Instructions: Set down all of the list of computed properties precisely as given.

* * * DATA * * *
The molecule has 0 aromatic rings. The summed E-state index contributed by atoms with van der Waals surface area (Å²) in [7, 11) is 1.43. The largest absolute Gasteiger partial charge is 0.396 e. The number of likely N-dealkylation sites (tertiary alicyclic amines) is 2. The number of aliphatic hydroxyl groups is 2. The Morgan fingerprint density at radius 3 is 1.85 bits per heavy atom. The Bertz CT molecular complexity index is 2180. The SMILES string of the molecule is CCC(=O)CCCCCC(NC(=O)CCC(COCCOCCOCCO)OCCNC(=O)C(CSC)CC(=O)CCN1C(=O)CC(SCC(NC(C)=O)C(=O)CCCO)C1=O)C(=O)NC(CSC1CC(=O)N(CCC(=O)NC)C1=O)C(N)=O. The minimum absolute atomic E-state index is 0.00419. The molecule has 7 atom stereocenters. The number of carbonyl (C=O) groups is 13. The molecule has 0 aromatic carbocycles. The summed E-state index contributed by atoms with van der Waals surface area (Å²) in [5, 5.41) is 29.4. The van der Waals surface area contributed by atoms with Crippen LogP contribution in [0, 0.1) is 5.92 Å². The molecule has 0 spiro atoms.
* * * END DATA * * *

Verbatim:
The molecule has 0 aromatic rings. The summed E-state index contributed by atoms with van der Waals surface area (Å²) in [7, 11) is 1.43. The largest absolute Gasteiger partial charge is 0.396 e. The number of likely N-dealkylation sites (tertiary alicyclic amines) is 2. The number of aliphatic hydroxyl groups is 2. The Morgan fingerprint density at radius 3 is 1.85 bits per heavy atom. The Bertz CT molecular complexity index is 2180. The SMILES string of the molecule is CCC(=O)CCCCCC(NC(=O)CCC(COCCOCCOCCO)OCCNC(=O)C(CSC)CC(=O)CCN1C(=O)CC(SCC(NC(C)=O)C(=O)CCCO)C1=O)C(=O)NC(CSC1CC(=O)N(CCC(=O)NC)C1=O)C(N)=O. The minimum absolute atomic E-state index is 0.00419. The molecule has 7 atom stereocenters. The number of carbonyl (C=O) groups is 13. The molecule has 0 aromatic carbocycles. The summed E-state index contributed by atoms with van der Waals surface area (Å²) in [5, 5.41) is 29.4. The van der Waals surface area contributed by atoms with Crippen LogP contribution in [0, 0.1) is 5.92 Å². The molecule has 0 spiro atoms.